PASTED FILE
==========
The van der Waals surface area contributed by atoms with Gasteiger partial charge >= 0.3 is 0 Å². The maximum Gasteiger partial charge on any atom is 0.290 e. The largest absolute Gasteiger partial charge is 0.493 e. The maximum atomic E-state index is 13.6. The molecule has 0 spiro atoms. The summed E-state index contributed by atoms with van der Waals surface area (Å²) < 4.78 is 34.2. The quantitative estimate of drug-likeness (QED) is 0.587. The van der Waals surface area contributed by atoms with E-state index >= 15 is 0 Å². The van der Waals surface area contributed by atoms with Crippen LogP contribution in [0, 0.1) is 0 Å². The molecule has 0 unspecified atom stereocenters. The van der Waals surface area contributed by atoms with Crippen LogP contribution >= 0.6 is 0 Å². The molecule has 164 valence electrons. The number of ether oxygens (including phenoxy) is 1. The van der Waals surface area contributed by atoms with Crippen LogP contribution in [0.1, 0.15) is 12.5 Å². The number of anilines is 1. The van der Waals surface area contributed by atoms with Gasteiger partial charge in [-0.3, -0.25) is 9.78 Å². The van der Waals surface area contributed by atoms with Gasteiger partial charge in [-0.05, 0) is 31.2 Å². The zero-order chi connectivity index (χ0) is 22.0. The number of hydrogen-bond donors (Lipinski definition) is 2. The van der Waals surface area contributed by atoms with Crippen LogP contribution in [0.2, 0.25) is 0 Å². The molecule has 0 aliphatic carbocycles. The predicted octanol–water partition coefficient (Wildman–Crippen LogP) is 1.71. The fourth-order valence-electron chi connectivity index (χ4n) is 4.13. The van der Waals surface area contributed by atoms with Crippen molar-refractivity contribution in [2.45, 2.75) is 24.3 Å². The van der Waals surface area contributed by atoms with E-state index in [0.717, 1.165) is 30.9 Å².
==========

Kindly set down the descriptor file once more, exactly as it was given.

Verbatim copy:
The van der Waals surface area contributed by atoms with Gasteiger partial charge >= 0.3 is 0 Å². The maximum Gasteiger partial charge on any atom is 0.290 e. The largest absolute Gasteiger partial charge is 0.493 e. The maximum atomic E-state index is 13.6. The molecule has 0 spiro atoms. The summed E-state index contributed by atoms with van der Waals surface area (Å²) < 4.78 is 34.2. The quantitative estimate of drug-likeness (QED) is 0.587. The van der Waals surface area contributed by atoms with E-state index >= 15 is 0 Å². The van der Waals surface area contributed by atoms with Crippen LogP contribution in [0, 0.1) is 0 Å². The molecule has 0 unspecified atom stereocenters. The van der Waals surface area contributed by atoms with Crippen LogP contribution >= 0.6 is 0 Å². The molecule has 164 valence electrons. The number of ether oxygens (including phenoxy) is 1. The van der Waals surface area contributed by atoms with Crippen LogP contribution in [0.1, 0.15) is 12.5 Å². The number of anilines is 1. The van der Waals surface area contributed by atoms with Gasteiger partial charge in [-0.3, -0.25) is 9.78 Å². The van der Waals surface area contributed by atoms with Gasteiger partial charge in [-0.05, 0) is 31.2 Å². The zero-order chi connectivity index (χ0) is 22.0. The number of hydrogen-bond donors (Lipinski definition) is 2. The van der Waals surface area contributed by atoms with Crippen LogP contribution in [0.2, 0.25) is 0 Å². The molecule has 0 aliphatic carbocycles. The predicted octanol–water partition coefficient (Wildman–Crippen LogP) is 1.71. The fourth-order valence-electron chi connectivity index (χ4n) is 4.13. The van der Waals surface area contributed by atoms with Crippen molar-refractivity contribution in [2.45, 2.75) is 24.3 Å². The van der Waals surface area contributed by atoms with E-state index in [0.717, 1.165) is 30.9 Å².